Science and technology in China
Science and technology in China have developed rapidly during the 1990s to 2010s. The Chinese government has placed emphasis through funding, reform, and societal status on science and technology as a fundamental part of the socio-economic development of the country as well as for national prestige. China has made rapid advances in areas such as education, infrastructure, high-tech manufacturing, academic publishing, patents, and commercial applications and is now in some areas and by some measures a world leader. China is now increasingly targeting indigenous innovation and aims to reform remaining weaknesses.
|History of science and technology in China|
China was a world leader in science and technology until the early years of the Ming dynasty. Chinese discoveries and Chinese innovations such as papermaking, printing, the compass, and gunpowder (the Four Great Inventions) contributed to the economic development in East Asia, the Middle East and Europe. Chinese scientific activity started to decline in the fourteenth century. Unlike in Europe, scientists did not attempt to reduce observations of nature to mathematical laws and they did not form a scholarly community with criticisms and progressive research. There was an increasing concentration on literature, arts, and public administration while science and technology were seen as trivial or restricted to limited practical applications.  The causes of this Great Divergence continue to be debated. One factor is argued to be the imperial examination system which removed the incentives for Chinese intellectuals to learn mathematics or to conduct experimentation.  By the 17th century, Europe and the Western world surpassed China in scientific and technological advancement.  The causes of this early modern Great Divergence continue to be debated by scholars to this day.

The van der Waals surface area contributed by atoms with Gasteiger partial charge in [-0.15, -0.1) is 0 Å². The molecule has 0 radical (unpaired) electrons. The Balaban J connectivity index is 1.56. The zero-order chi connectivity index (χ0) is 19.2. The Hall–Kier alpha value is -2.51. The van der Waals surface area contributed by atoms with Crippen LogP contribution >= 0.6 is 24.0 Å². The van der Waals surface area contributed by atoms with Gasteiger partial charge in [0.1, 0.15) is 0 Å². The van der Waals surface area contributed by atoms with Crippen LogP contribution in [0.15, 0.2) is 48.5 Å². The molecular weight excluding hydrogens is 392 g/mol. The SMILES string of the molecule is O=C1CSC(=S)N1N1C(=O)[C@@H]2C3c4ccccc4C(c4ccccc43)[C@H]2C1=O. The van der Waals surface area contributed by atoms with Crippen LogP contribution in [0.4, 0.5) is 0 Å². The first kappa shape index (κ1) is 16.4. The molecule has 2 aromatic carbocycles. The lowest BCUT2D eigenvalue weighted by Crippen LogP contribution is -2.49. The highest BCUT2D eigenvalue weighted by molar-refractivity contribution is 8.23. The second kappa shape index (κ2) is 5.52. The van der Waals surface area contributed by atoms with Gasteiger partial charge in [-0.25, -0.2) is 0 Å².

After being defeated repeatedly by Japan and Western nations in the 19th century, Chinese reformers began promoting modern science and technology as part of the Self-Strengthening Movement. After the Communist victory in 1949 science and technology research was organized based on the model of the Soviet Union. It was characterized by a bureaucratic organization led by non-scientists, research according to the goals of central plans, separation of research from production, specialized research institutes, concentration on practical applications, and restrictions on information flows. Researchers should work as collectives for society rather than as individuals seeking recognition. Many studied in the Soviet Union which also transferred technology. The Cultural revolution, which sought to remove perceived " bourgeois" influences and attitudes, caused large negative effects and disruptions. Among other measures it saw the scientific community and formal education attacked, intellectuals were sent to do manual labor, universities and academic journals were closed, most research ceased, and for nearly a decade China trained no new scientists and engineers.